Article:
A federal judge in Virginia has freed Washington lawyer William A. Borders from a bribery-related charge but the Justice Department described the action as a "technical maneuver."
The department said it will ask a federal grand jury in Miami to reinstate the charge.
In a separate development, sources said Borders yesterday stepped aside temporarily from his position on the D.C. Judicial Nomination Commission pending resolution of the allegations against him. The seven-member panel recommends candidates for judgeships in the city to the president.
Borders, 42, was arrested on Oct. 9 at an Arlington motel and accused of accepting $150,000 from an undercover FBI agent in an alleged bribery scheme involving U.S. District Judge Alcee Hastings in Miami.
The decision to drop the charge followed a hearing Friday in Alexandria during which District Judge Oren R. Lewis angrily refused to grant the government extra time to present evidence to a grand jury here. Lewis accused Justice of "trifling" with the court after a Justice lawyer, Reid Weingarten, told the judge he could not guarantee the government would decide to seek Borders' indictment in Virginia.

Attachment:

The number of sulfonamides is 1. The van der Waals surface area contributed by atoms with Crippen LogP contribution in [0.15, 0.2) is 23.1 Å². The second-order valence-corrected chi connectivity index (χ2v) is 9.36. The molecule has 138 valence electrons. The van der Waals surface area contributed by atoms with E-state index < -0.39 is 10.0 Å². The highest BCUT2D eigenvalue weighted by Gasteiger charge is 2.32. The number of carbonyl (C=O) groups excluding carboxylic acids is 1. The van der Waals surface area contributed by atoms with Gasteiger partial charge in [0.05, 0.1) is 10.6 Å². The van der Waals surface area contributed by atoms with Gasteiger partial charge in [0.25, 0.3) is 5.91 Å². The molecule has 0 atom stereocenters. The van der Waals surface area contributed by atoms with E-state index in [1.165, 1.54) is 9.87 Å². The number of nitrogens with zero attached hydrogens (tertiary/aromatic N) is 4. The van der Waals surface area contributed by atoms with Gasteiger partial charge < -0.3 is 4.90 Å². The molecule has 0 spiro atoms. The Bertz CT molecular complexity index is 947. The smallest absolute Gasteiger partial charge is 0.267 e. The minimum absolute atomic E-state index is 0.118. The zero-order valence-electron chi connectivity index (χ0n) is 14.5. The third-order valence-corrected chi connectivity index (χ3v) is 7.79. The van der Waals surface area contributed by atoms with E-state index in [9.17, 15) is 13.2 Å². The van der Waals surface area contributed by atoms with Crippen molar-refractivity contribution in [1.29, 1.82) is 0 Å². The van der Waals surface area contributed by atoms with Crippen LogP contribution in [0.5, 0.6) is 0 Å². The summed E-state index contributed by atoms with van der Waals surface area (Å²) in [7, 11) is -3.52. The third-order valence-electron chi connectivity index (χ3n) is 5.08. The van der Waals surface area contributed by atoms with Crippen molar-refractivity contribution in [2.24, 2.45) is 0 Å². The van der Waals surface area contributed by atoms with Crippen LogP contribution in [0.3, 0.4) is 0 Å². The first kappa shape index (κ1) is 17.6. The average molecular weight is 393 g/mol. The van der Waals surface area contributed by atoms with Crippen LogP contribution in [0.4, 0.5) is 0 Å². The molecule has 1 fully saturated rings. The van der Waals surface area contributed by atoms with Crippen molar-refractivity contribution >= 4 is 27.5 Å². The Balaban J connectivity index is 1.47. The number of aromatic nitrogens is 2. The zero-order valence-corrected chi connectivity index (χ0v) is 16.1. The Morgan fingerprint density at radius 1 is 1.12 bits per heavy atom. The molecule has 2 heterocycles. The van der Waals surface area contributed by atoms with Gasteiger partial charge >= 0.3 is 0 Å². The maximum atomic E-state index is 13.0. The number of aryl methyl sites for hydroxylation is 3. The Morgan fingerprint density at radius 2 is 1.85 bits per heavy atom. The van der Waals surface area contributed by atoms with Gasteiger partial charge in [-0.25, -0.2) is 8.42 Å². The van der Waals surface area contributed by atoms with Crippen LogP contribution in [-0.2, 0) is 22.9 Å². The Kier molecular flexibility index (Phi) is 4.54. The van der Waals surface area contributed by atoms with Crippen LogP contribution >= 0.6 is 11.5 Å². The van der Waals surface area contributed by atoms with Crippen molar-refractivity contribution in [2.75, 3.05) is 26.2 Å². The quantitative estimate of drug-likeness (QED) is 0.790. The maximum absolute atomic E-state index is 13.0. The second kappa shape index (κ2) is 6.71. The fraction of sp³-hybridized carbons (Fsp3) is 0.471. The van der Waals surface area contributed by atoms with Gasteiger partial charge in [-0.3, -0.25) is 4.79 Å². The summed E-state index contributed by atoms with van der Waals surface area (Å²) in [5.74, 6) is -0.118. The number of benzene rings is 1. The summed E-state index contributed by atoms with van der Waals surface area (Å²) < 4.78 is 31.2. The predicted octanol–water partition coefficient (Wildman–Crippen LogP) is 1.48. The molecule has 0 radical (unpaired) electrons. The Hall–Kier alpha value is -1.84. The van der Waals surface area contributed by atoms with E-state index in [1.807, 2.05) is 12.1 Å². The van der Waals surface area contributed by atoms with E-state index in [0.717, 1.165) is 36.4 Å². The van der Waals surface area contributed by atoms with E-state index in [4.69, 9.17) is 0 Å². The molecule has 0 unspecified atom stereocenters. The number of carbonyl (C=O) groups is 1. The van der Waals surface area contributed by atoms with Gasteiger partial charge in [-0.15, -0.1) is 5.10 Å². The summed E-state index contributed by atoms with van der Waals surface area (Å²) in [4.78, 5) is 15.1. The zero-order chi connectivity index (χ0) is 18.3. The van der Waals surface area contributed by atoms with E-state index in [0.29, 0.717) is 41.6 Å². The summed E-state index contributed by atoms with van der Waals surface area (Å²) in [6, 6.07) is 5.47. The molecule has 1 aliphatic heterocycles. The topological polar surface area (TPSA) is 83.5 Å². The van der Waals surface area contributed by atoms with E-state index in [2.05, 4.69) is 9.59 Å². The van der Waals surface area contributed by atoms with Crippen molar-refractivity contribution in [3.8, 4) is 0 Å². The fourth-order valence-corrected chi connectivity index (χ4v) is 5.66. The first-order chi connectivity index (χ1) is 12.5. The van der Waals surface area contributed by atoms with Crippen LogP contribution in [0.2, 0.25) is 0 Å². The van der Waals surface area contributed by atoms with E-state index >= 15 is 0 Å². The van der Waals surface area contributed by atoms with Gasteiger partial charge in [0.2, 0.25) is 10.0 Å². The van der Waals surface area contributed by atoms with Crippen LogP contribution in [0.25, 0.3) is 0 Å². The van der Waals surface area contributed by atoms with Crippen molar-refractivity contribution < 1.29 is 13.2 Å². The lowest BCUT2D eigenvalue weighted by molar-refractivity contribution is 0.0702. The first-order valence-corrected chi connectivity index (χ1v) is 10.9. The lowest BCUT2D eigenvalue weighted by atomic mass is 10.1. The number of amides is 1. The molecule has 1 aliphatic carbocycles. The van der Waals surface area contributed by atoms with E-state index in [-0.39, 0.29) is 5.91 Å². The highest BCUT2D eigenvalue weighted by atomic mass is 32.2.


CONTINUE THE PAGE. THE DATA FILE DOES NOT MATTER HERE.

District Judge Albert V. Bryan Jr. approved dismissal of the charge in an order signed Tuesday.
Justice said in a sworn statement filed in Alexandria this week that a Florida grand jury has been hearing evidence in the case since before Borders' arrest. Hastings has not been charged, but has left the bench temporarily, saying he is a target of the investigation.
Borders, who had been free on $25,000 bond, received court permission shortly after his arrest to travel to Miami for three days to hire a lawyer, according to court documents. Borders' Washington attorney, John A. Shorter Jr., said in the court papers the trip was necessary because his client might face indictment there.
Sources close to the judicial nomination panel said Borders sent a letter yesterday to Frederick Abramson, chairman of the commission, saying he was stepping aside pending resolution of the allegations. Borders said he believed the move would help maintain the integrity of the panel and its public image, the sources said.